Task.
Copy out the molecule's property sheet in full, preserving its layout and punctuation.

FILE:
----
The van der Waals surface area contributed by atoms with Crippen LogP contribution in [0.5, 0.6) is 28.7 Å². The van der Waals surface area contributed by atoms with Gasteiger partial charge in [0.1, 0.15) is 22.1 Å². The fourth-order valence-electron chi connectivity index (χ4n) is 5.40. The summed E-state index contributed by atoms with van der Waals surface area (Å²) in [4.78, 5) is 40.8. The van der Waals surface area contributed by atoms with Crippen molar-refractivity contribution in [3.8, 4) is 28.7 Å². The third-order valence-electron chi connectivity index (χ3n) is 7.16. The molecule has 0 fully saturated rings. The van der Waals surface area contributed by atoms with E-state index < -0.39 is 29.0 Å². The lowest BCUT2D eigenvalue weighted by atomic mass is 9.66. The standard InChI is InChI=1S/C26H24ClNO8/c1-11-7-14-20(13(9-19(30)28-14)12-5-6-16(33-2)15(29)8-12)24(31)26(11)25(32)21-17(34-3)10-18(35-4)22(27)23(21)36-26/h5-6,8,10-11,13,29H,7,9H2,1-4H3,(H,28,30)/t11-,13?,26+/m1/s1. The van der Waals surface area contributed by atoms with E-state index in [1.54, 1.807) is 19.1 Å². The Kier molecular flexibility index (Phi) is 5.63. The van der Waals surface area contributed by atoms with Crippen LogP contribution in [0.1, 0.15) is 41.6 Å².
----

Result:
The van der Waals surface area contributed by atoms with Crippen LogP contribution in [0.5, 0.6) is 28.7 Å². The van der Waals surface area contributed by atoms with Gasteiger partial charge in [0.1, 0.15) is 22.1 Å². The fourth-order valence-electron chi connectivity index (χ4n) is 5.40. The summed E-state index contributed by atoms with van der Waals surface area (Å²) in [4.78, 5) is 40.8. The van der Waals surface area contributed by atoms with Crippen molar-refractivity contribution in [3.8, 4) is 28.7 Å². The third-order valence-electron chi connectivity index (χ3n) is 7.16. The molecule has 0 fully saturated rings. The van der Waals surface area contributed by atoms with E-state index < -0.39 is 29.0 Å². The lowest BCUT2D eigenvalue weighted by atomic mass is 9.66. The standard InChI is InChI=1S/C26H24ClNO8/c1-11-7-14-20(13(9-19(30)28-14)12-5-6-16(33-2)15(29)8-12)24(31)26(11)25(32)21-17(34-3)10-18(35-4)22(27)23(21)36-26/h5-6,8,10-11,13,29H,7,9H2,1-4H3,(H,28,30)/t11-,13?,26+/m1/s1. The van der Waals surface area contributed by atoms with E-state index in [1.54, 1.807) is 19.1 Å². The Kier molecular flexibility index (Phi) is 5.63. The van der Waals surface area contributed by atoms with Crippen LogP contribution in [0.1, 0.15) is 41.6 Å².